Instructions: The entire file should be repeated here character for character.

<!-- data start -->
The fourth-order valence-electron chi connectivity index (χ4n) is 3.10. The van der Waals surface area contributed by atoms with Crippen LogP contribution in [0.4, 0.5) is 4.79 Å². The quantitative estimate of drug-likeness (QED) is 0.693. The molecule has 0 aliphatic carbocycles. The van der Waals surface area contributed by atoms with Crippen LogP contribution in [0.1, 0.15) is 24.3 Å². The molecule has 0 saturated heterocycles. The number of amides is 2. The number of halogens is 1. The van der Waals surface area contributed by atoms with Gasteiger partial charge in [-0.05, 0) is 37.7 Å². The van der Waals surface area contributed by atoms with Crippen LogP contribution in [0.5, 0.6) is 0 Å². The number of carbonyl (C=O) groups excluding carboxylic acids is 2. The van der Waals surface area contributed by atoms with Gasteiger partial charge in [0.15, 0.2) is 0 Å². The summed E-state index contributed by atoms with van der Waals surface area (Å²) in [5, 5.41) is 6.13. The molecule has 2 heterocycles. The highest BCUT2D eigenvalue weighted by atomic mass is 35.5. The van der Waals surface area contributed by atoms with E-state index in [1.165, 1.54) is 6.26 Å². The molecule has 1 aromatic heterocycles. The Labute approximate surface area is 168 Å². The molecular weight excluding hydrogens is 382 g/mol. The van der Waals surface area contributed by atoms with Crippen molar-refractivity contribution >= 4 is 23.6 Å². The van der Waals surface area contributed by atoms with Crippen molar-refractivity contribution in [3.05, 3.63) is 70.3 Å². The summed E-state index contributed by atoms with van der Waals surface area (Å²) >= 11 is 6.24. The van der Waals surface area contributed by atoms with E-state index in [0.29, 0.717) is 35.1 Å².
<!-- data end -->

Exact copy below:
The fourth-order valence-electron chi connectivity index (χ4n) is 3.10. The van der Waals surface area contributed by atoms with Crippen LogP contribution in [0.4, 0.5) is 4.79 Å². The quantitative estimate of drug-likeness (QED) is 0.693. The molecule has 0 aliphatic carbocycles. The van der Waals surface area contributed by atoms with Crippen LogP contribution in [0.1, 0.15) is 24.3 Å². The molecule has 0 saturated heterocycles. The number of amides is 2. The number of halogens is 1. The van der Waals surface area contributed by atoms with Gasteiger partial charge in [-0.05, 0) is 37.7 Å². The van der Waals surface area contributed by atoms with Crippen LogP contribution in [0.5, 0.6) is 0 Å². The number of carbonyl (C=O) groups excluding carboxylic acids is 2. The van der Waals surface area contributed by atoms with Gasteiger partial charge in [0.15, 0.2) is 0 Å². The summed E-state index contributed by atoms with van der Waals surface area (Å²) in [5, 5.41) is 6.13. The molecule has 2 heterocycles. The highest BCUT2D eigenvalue weighted by atomic mass is 35.5. The van der Waals surface area contributed by atoms with E-state index in [1.165, 1.54) is 6.26 Å². The molecule has 1 aromatic heterocycles. The Labute approximate surface area is 168 Å². The molecular weight excluding hydrogens is 382 g/mol. The van der Waals surface area contributed by atoms with Crippen molar-refractivity contribution >= 4 is 23.6 Å². The van der Waals surface area contributed by atoms with Crippen molar-refractivity contribution in [3.05, 3.63) is 70.3 Å². The summed E-state index contributed by atoms with van der Waals surface area (Å²) >= 11 is 6.24. The van der Waals surface area contributed by atoms with E-state index in [0.29, 0.717) is 35.1 Å².